The media have been full of tributes and commentary following the death of Margaret Thatcher. Several biographies have already been written on her and she herself produced a superb set of memoirs of her life, especially her political life. Charles Moore, former editor of the Daily Telegraph, has just completed the first volume of her authorised biography, with publication scheduled for after her funeral, and I suspect more books will follow in due course.
A recurring theme is that she was a conviction politician, one sorely missed in this era of facsimile political leaders who are too timid to stake their name on any policy without first conducting an opinion poll or focus group to see how the political wind might be blowing.
Another theme is that she was a divisive figure, adored by those who saw great merit in her economic policies and loathed by those who despaired of the sometimes regrettable social consequences of those policies. To be candid, the humanitarian impact of the destruction of the National Union of Miners, necessary though it was, was corrosive of the social fabric of those mining communities.
It is a truism, however, that capitalism, to be effective, must engage in creative destruction. The Britain of which Margaret Thatcher became Prime Minister in 1979 was an almost economically bankrupt nation with decrepit infrastructure, appalling industrial relations, uncompetitive industries and held to ransom by rampant, thuggish trade unions that had caused the collapse of two democratically-elected governments and literally brought the nation to its knees. There were frequent power cuts, with much of the productive economy reduced to working a three-day week, rubbish lay uncollected in the streets and even some morgues were full to bursting with bodies that could not be buried due to all manner of industrial action. It is hard to imagine, looking at Britain today, how truly abysmal life was in the UK in the “winter of discontent” in 1978/79, especially if you had travelled here from Nigeria to enjoy a summer holiday financed by a petroleum-induced over-inflated naira.
Any leader who was going to fix such a broken nation was bound to generate hostility from those who were going to be the losers. The trade unions had to lose. And they lost decisively. The grocer’s daughter from Grantham ushered in an era of economic liberalism that saw the privatisation of British Telecommunications, British Gas, British Leyland, British Airways and so many other formerly state-owned companies that had contributed to the almost total economic destruction of this nation. The IMF had to bail out the UK economy in 1976. One can hardly remember that it used to take up to six months to get a private telephone line in the UK and telephones came in only one colour – black. The telecoms privatisation (together with the break-up of the AT&T monopoly in the US) laid the groundwork for the pluralistic communications bonanza that has since metastasised into today’s mobile telecoms environment.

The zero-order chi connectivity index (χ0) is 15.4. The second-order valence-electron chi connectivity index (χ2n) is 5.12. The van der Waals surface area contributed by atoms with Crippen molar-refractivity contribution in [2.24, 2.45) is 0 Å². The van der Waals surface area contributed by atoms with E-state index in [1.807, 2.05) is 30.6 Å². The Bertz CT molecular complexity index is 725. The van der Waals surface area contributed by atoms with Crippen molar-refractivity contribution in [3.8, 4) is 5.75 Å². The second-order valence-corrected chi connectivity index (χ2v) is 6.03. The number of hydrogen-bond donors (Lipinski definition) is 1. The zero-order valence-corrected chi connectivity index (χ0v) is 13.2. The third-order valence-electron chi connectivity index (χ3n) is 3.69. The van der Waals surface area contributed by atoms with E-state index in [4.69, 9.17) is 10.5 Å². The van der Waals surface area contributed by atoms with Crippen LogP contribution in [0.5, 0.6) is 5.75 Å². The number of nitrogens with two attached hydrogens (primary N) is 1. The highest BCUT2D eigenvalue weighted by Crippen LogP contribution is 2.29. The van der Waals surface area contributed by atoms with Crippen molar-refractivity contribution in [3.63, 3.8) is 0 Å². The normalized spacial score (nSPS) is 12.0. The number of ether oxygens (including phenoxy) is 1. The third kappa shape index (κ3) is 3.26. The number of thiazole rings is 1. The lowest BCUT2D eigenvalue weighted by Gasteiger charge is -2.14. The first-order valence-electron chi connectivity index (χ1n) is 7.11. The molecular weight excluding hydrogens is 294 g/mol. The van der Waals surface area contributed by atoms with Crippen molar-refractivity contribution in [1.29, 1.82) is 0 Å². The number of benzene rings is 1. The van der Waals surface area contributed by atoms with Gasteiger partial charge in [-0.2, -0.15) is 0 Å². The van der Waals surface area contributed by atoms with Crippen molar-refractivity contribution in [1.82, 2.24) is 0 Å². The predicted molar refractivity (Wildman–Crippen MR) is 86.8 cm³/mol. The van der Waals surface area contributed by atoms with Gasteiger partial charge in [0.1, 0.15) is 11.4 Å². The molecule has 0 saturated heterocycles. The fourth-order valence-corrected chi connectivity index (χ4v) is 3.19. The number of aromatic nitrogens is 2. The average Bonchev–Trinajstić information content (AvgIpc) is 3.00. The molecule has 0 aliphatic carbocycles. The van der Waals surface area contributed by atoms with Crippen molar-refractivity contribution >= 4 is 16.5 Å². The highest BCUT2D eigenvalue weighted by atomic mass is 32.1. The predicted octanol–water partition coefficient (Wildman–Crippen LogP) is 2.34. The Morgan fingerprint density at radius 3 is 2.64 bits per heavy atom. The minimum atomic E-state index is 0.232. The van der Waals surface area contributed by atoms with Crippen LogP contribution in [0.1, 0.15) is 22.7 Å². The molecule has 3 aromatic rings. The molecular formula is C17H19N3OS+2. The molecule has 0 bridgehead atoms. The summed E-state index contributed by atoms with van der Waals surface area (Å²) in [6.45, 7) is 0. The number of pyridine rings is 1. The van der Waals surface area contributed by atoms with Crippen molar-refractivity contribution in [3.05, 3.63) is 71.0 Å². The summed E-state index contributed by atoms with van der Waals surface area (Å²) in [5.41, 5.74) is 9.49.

Those policies of economic liberalism were copied worldwide, from South East Asia to Latin America and eventually to Eastern Europe and the former Soviet Union. The benefits are still rippling through the world economy as the world’s middle classes continue to expand and millions are lifted out of poverty. It also finally nailed shut the coffin of socialism and confined that pernicious ideology into the dustbin of history. Well, almost. The job isn’t yet complete in Africa, as the many ills of Nigeria too readily illustrate. Too many Nigerians remain obdurate in their failure to accept the necessity of economic liberalism as the permanent antidote to a corrupt and over-weaning state but I will leave that argument for another day.
Lady Thatcher was not infallible, however; she was wrong on the poll tax and got South Africa completely wrong. As much as she abhorred apartheid, she regarded the ANC as a terrorist organisation and failed to grasp the significance of Nelson Mandela as a necessary partner to F. W. de Klerk in building a new South Africa. Then again, how could she not have been wrong, sometimes, even very wrong? As Shakespeare had noted centuries earlier, “The web of our life is of a mingled yarn, good and ill, together. Our virtues would be proud if our faults whipped them not, and our crimes would despair if they were not cherished by our virtues.”
Awotesu currently works as an analyst at an investment firm in London, United Kingdom.
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world has lost an iconic statesman and is slightly less magnificent today. Margaret Hilda Thatcher, nee Roberts, Baroness of Kesteven, rest in peace. You have done exceedingly well.